||While possibly the best written book
in this series, I had some serious issues with the plot.
I continue to be impressed by the writing
in this series. The book is very exciting, and forces the reader to turn
pages in earnest! The characters are all very interesting, and they each
have their own personalities, which is important.
Once again, Obi-Wan gets to shine in several scenes. I really like that.
His confrontation with Ona Nobis in the hospital was amazing beyond
words. I think it's great that the author allowed Obi-Wan to leave the
battle when it wasn't finished. He knew that he was outmatched, and he
also knew that he didn't have to fight. It's an important lesson to kids
these days, who are under so much peer pressure. It is an extremely
difficult decision to step away from a fight, since it is seen as
cowardly. But it was so logical!
What is not logical is the flow of this book, in terms of time. I was
ready to read an exciting battle of wits between Qui-Gon and Jenna Zan
Arbor. It was not to be, however, as he is rescued in only the second
chapter. I was happy to see Adi Gallia and Siri again (from
for Truth), but the whole plan didn't make sense. This time around, the
Three Stooges (Cholly, Weez and Tup) were annoying, except for unloading
the droids, where they acted like the real Stooges.
I can't figure out how Zan Arbor knew she was in a hurry to leave, was
able to order a bunch of droids, contact the Stooges (only a moment ago,
they were watching her warehouse, which was unknown to them, looking out
for the bounty hunter), have them collect the droids from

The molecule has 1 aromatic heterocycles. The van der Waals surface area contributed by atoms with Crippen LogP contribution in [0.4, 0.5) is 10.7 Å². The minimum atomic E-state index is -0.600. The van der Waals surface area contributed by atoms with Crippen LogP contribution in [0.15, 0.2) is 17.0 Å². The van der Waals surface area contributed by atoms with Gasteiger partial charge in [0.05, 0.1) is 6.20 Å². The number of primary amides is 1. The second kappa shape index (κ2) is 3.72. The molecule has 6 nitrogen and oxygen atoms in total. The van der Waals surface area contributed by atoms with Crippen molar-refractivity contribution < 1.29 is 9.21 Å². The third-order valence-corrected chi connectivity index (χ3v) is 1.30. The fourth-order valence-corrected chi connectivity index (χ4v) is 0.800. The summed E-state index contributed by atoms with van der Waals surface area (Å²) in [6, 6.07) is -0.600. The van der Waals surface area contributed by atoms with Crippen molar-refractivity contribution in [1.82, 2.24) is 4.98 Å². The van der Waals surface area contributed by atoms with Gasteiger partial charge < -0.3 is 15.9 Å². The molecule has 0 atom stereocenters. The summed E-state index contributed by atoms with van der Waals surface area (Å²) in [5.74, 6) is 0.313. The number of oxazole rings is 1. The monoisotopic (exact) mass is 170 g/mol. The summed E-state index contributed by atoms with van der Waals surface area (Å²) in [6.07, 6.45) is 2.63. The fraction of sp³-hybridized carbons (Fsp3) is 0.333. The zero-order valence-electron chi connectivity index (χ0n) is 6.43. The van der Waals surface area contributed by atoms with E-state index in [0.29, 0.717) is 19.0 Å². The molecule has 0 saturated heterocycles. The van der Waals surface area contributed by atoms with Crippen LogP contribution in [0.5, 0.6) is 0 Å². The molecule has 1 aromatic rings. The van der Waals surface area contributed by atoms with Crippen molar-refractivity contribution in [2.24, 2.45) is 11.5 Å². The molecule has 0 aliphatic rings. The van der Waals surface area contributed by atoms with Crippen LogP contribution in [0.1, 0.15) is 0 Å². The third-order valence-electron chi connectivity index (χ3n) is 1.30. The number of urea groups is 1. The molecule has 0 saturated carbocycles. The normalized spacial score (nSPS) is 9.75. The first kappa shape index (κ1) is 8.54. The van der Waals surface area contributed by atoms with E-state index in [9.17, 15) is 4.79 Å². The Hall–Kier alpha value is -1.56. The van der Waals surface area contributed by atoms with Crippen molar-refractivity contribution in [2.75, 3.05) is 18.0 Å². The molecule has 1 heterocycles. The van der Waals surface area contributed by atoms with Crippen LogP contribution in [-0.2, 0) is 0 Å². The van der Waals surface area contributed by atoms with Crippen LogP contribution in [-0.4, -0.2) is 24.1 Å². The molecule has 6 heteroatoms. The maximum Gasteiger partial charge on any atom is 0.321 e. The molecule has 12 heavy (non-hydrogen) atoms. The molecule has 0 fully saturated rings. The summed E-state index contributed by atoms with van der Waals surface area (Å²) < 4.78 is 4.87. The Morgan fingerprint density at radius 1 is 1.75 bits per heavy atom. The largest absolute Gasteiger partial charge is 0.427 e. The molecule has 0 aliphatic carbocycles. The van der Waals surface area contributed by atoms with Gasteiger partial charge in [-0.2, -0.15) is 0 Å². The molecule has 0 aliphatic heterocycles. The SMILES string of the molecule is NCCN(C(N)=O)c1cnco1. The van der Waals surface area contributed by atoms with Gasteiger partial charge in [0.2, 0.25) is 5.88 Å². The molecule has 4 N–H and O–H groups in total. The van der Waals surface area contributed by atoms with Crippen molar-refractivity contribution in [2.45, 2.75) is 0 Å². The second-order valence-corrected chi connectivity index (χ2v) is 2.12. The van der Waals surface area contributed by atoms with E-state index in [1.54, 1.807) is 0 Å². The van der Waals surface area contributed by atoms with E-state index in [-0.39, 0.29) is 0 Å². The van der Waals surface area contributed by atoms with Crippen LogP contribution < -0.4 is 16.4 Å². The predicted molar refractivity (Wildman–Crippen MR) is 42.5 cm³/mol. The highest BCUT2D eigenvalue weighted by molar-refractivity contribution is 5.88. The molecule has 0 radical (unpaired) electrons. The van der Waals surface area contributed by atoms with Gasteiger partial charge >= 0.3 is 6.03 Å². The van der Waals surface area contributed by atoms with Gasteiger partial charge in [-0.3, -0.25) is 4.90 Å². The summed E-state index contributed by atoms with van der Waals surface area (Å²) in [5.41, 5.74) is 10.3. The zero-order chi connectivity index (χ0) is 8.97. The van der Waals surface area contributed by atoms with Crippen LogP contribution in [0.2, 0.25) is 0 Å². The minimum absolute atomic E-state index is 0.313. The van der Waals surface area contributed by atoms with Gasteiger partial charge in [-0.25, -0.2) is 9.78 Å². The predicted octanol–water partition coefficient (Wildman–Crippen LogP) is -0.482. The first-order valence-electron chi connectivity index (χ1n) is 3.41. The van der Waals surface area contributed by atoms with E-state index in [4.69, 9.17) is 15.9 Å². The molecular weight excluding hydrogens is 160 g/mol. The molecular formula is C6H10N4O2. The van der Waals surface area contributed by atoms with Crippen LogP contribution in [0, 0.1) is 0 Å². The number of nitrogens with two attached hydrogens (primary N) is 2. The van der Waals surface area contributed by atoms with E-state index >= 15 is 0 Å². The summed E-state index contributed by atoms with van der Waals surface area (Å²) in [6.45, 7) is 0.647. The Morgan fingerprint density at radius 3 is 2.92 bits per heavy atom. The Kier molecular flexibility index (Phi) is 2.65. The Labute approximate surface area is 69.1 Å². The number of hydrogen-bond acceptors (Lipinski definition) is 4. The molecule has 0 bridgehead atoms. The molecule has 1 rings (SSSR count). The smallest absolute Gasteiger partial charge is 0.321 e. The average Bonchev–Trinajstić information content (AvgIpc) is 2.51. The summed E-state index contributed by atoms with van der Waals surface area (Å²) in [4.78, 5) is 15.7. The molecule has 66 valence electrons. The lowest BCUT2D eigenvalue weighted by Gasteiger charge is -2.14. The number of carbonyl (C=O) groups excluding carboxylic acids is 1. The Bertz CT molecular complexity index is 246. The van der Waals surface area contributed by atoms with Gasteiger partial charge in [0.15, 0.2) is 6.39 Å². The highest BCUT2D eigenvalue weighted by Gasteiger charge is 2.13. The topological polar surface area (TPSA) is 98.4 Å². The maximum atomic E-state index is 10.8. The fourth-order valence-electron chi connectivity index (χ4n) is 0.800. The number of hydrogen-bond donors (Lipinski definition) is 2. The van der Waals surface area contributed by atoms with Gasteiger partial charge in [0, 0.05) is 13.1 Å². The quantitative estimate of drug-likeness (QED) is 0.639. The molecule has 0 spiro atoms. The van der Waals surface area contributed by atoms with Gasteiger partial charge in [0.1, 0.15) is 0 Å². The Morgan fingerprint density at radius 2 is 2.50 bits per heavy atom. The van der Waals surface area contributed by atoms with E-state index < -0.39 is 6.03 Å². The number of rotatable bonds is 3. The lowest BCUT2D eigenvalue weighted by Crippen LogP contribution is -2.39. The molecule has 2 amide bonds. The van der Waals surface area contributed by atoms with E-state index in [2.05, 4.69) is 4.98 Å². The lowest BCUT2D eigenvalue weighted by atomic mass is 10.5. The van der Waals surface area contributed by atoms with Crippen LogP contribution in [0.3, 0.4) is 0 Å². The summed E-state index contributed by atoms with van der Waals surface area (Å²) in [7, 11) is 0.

somewhere, and ship them, all since Obi-Wan broke into her compound?
This book began only instants after the last book ended. Add to that the
idea that Qui-Gon contacted Tahl before he lost communications, telling
her that Jenna had locked herself in with the other prisoner. Wouldn't
Jenna have had to disrupt communications before entering the lab,
especially since her controls didn't seem to do anything? She also
managed to move the prisoner to her ship, a ship that didn't have room
for the droids she ordered, killed her assistant Nil, and played pretend
with Qui-Gon. Why the act, unless she knew he was watching? More time
seemed to occur than can be accounted for in the text we get to witness.
Jenna didn't seem to be afraid of Qui-Gon in the slightest, even though
he was on the loose, and armed. She easily left the "cell" without even
checking the corridors for her escaped guest, to accept the shipment of
Although the Jedi medic found the transceiver that would have poisoned
the other Jedi, it appears that Jenna was either lying, or turned it
off. Otherwise, the other Jedi would have died after Qui-Gon left the
building, or when that prisoner was taken away.
More time discrepancies: by the time they leave Jenna's abandoned lab,
Astri has arrived at Coruscant, administered the antidote to Didi,
presumably stayed to make sure it worked and fawned over Didi, learned
that the restaurant has been repossessed, left and arrived on Sorrus,
the homeworld of the bounty hunter! Wow! That's mighty fast of her!
The best part of the book takes place on Sorrus, however, as Obi-Wan and
Siri were sent to investigate Astri's "illness", a trap. What I want to
know, however, is how the "doctor" knew Siri would go to fill out the forms, while
Obi-Wan would go alone to see his friend? That is the only way the
ambush would work. In any case, Siri disapproved of Obi-Wan backing out
of the fight, but would learn her lesson by the end of the book.
While on Sorrus, they learn that Astri and the Stooges are there, as
well. Investigating, they are trapped in Ona Nobis' hideout all
together, until they devise a plan to use the shiny cave supports to
signal through the landslide. I thought this was really silly,
especially when it worked. Once again, I must point out that in Luke's
time, he would have used the Force to move the landslide, grain by
grain, from the outside.
This section provided another bright spot, however, as the author seemed
to anticipate me. I was ready for Qui-Gon to be disappointed in Obi-Wan